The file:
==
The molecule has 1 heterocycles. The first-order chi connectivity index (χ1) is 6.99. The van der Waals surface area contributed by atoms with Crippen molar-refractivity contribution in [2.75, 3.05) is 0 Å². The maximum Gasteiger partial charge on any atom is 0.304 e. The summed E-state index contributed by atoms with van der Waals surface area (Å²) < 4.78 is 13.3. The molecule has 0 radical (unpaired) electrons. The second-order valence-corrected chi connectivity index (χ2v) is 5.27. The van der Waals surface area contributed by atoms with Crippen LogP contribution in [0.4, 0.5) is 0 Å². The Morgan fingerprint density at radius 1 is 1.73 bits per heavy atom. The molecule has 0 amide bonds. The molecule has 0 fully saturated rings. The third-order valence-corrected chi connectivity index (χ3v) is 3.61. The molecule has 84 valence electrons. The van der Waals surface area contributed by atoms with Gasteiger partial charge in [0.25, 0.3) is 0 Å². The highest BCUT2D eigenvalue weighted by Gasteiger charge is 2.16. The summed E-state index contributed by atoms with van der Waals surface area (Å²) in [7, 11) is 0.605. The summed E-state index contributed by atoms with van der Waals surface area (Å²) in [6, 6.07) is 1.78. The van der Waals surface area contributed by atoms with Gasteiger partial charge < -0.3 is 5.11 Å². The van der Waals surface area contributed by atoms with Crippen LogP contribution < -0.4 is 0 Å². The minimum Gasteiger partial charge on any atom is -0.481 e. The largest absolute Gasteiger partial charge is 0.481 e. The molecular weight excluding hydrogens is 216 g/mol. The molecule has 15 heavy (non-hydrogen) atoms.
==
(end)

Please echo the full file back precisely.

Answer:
The molecule has 1 heterocycles. The first-order chi connectivity index (χ1) is 6.99. The van der Waals surface area contributed by atoms with Crippen molar-refractivity contribution in [2.75, 3.05) is 0 Å². The maximum Gasteiger partial charge on any atom is 0.304 e. The summed E-state index contributed by atoms with van der Waals surface area (Å²) < 4.78 is 13.3. The molecule has 0 radical (unpaired) electrons. The second-order valence-corrected chi connectivity index (χ2v) is 5.27. The van der Waals surface area contributed by atoms with Crippen LogP contribution in [0.4, 0.5) is 0 Å². The Morgan fingerprint density at radius 1 is 1.73 bits per heavy atom. The molecule has 0 amide bonds. The molecule has 0 fully saturated rings. The third-order valence-corrected chi connectivity index (χ3v) is 3.61. The molecule has 84 valence electrons. The van der Waals surface area contributed by atoms with Gasteiger partial charge in [0.25, 0.3) is 0 Å². The highest BCUT2D eigenvalue weighted by Gasteiger charge is 2.16. The summed E-state index contributed by atoms with van der Waals surface area (Å²) in [7, 11) is 0.605. The summed E-state index contributed by atoms with van der Waals surface area (Å²) in [6, 6.07) is 1.78. The van der Waals surface area contributed by atoms with Gasteiger partial charge < -0.3 is 5.11 Å². The van der Waals surface area contributed by atoms with Crippen LogP contribution < -0.4 is 0 Å². The minimum Gasteiger partial charge on any atom is -0.481 e. The largest absolute Gasteiger partial charge is 0.481 e. The molecular weight excluding hydrogens is 216 g/mol. The molecule has 15 heavy (non-hydrogen) atoms.